company was a sham and the defendant should be held liable.

With regards to
whether an overarching rule has emerged, the law is still very unclear with
more than one approach as to when the veil can be pierced. It can be said that
the guidelines set out in Prest12
do provide a structure to the current law. Lord Sumption’s division into
concealment and evasion have meant that there are two leading authorities to
follow. One outlines when the veil can be pierced and the other when it cannot.
This does not mean however that there is one single overarching rule. The
exceptions of agencies and façade still stand alongside evasion and concealment
meaning that there are 4 different methods of viewing any individual case. Salomon13
still provides the good authority as to when it can be pierced but even
this is too broad to be described as an overarching rule. It was not set out in
the judgment the line between concealment and evasion, nor does it outline when
the veil cannot be pierced. Prest14
deals with the latter but with regards to the former it must still be
decided on a case by case basis. Prest15
and Salomon16
are similar in the fact that both defendant’s transfers items to companies
in order to avoid something; Salomon17
avoided liability for insolvency and Prest18
avoided liability for his assets. 
Why was it therefore decided that one of these was legal and the other
was not? Both were avoiding losing monies so why was one legal and not the
other.

With respect as
to whether the law in now more developed or limited, it must be said that both
is the case. The law has developed in the sense that we now have new authority
to base cases upon and a more structured approach as to when and under what
circumstances the veil can be pierced. In developing though, the law has also
become more limited.  New cases means
more structure and more structure means that the law is far less broad than it
was. Prior to Prest19
we only had one authority that would only advise when the veil cannot be
pierced. Prest20
provided explanation as to when the veil can also be pierced thus limiting
the claim pool. In conclusion, I think the law has both developed and limited
the idea of piercing the corporate veil but than an overarching rule has not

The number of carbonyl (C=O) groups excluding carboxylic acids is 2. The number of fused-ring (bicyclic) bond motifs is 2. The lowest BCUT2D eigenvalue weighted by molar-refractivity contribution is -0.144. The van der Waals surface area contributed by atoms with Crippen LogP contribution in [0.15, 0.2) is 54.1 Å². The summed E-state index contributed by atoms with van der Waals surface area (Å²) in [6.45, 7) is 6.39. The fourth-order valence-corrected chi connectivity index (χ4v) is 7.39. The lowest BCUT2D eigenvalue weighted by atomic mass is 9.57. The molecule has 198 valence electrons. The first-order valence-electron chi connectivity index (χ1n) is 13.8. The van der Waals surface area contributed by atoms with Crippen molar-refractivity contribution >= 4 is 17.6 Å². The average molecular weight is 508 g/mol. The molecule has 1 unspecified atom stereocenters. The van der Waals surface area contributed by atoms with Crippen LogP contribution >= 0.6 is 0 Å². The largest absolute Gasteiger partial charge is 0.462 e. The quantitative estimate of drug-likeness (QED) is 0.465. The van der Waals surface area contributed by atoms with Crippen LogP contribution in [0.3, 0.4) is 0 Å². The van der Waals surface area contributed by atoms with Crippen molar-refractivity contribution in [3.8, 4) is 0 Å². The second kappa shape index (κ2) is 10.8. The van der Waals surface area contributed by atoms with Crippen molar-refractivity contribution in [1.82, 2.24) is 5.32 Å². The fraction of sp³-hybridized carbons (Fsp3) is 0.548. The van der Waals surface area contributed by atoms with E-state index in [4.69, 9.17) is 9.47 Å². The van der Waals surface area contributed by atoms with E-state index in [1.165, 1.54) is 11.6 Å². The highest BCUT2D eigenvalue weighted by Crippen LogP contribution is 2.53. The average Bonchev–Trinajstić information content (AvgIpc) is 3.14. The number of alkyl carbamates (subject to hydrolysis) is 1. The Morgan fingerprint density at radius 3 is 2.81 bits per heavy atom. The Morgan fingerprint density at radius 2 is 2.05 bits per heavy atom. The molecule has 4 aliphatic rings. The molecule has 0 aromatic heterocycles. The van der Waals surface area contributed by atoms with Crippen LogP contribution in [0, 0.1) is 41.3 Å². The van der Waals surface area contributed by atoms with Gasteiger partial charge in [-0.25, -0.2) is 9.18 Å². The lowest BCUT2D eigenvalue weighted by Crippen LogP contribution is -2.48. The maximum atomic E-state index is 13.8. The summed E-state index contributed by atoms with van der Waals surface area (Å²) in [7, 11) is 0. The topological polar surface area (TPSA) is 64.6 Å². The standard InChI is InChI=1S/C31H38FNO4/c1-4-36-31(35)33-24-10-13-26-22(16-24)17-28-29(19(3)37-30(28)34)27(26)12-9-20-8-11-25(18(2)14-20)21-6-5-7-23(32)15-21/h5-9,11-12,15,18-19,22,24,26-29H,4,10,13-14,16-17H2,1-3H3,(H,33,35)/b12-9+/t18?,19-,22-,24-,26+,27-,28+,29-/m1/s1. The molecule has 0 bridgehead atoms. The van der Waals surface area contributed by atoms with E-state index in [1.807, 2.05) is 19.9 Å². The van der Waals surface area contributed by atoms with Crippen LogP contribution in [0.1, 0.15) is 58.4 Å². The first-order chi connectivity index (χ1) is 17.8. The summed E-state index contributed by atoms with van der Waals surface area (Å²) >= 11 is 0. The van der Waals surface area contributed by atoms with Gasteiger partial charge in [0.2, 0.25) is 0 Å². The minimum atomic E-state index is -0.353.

yet emerged.

 

 

 

 

 

The company the
group wish to set up will be a public limited company (PLC) rather than a
limited company (Ltd). It is important to distinguish between the two before
determining the roles of parties and the company’s constitution. Both PLCs and
LTD’s are governed by the Companies Act21.
This outlines everything to do with how a company should run and be formed and
more importantly what is legal and what is not. The main difference between a
public and a limited company is shares. Both types can raise capital though
shares but only a public company can trade shares on the stock markets. This
can have both positive and negative effects. The use of the stock market means
that anyone and everyone can buy shares in your company. This makes it quick
and easy to raise capital to be used by the company. However, it also means
that the documentation and details of the company are shared publically.
Limited companies on the other hand, cannot use the stock market, instead
directors usually offer out shares to people they trust and know and raise
capital this way. This can be beneficial because you could share it amongst
wealthy investors and gain substantial capital. It also keeps the company more
private as documentation doesn’t have to be shared but it means that shares are
not traded and aside from the initial capital, your friends who are now members
may not wish to invest any more. It is important to note that a shareholder and
a member are the same thing. With regards to the clients, a PLC would mean that
they could raise a lot of capital very quickly and not have to rely on the 1.1
million they have.

With regards to
roles within the company, there are three main positions to discuss. Firstly,
the shareholders. Holding a share in the company provides you with rights in
the company as well as access to the profits made on that’s share; dividends. ‘The subscribers of a company’s memorandum
of association are deemed to have agreed to become members of the company and on
its registration become members and must be entered as such in its register of
members’22.
As a shareholder, you are only liable for your first initial payment, no more.
Bradley, Laura and Jason have all put forward money to invest in this project.
With regards to them wanting to invest no more than what they have already put
forward, they don’t have to. For example, Bradley is liable to pay in the one
million pounds into the company but after that no more from him is required.
The same is applicable to Laura and Jason. As shareholders, they also have the
ability to elect a director of the company or a board of directors. However,
because this is a limited company, all those who may have bought shares in the
stock markets will also get a vote.

The director themselves then also acquires
duties under the Companies Act. A director is any person occupying the position
of director no matter what their title23. As
director, there are 7 duties they must adhere to. They must act within their
powers only, promote success of the company, have an independent judgement,
perform their role with reasonable care, skill and diligence, avoid conflicts
of interest, not to accept benefits from any third parties and finally, to
declare an interest in proposed transactions. It is impossible to advise who
might be the director because it is up to the shareholders as mentioned
previously.

With regards to the constitution, a company
must have articles of association24.
Section 17 of the Act25
describes a constitution as including the articles and any resolution or
agreement affecting the constitution. It is usually recommended that members
enter a separate shareholders agreement that differs from the company’s